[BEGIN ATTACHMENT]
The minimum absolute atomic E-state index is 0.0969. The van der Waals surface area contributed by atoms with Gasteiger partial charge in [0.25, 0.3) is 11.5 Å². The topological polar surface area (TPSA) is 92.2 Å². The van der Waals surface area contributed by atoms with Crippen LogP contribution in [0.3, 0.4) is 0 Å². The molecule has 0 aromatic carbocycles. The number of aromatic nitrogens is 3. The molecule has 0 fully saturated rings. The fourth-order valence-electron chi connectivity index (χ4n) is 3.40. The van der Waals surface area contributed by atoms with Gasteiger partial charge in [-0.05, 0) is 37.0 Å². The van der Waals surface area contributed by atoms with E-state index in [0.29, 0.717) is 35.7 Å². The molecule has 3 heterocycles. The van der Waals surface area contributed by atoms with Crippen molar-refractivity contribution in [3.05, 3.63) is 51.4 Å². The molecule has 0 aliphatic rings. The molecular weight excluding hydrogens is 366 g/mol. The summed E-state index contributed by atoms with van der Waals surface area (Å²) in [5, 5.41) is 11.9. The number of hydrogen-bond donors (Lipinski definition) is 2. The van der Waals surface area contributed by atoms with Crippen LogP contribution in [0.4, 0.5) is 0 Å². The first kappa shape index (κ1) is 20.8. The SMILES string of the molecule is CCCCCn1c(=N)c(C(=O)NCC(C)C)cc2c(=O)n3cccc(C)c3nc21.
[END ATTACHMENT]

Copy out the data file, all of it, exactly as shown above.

The minimum absolute atomic E-state index is 0.0969. The van der Waals surface area contributed by atoms with Gasteiger partial charge in [0.25, 0.3) is 11.5 Å². The topological polar surface area (TPSA) is 92.2 Å². The van der Waals surface area contributed by atoms with Crippen LogP contribution in [0.3, 0.4) is 0 Å². The molecule has 0 aromatic carbocycles. The number of aromatic nitrogens is 3. The molecule has 0 fully saturated rings. The fourth-order valence-electron chi connectivity index (χ4n) is 3.40. The van der Waals surface area contributed by atoms with Gasteiger partial charge in [-0.05, 0) is 37.0 Å². The van der Waals surface area contributed by atoms with E-state index in [0.29, 0.717) is 35.7 Å². The molecule has 3 heterocycles. The van der Waals surface area contributed by atoms with Crippen molar-refractivity contribution in [3.05, 3.63) is 51.4 Å². The molecule has 0 aliphatic rings. The molecular weight excluding hydrogens is 366 g/mol. The summed E-state index contributed by atoms with van der Waals surface area (Å²) in [5, 5.41) is 11.9. The number of hydrogen-bond donors (Lipinski definition) is 2. The van der Waals surface area contributed by atoms with Crippen LogP contribution in [0.4, 0.5) is 0 Å². The first kappa shape index (κ1) is 20.8. The SMILES string of the molecule is CCCCCn1c(=N)c(C(=O)NCC(C)C)cc2c(=O)n3cccc(C)c3nc21.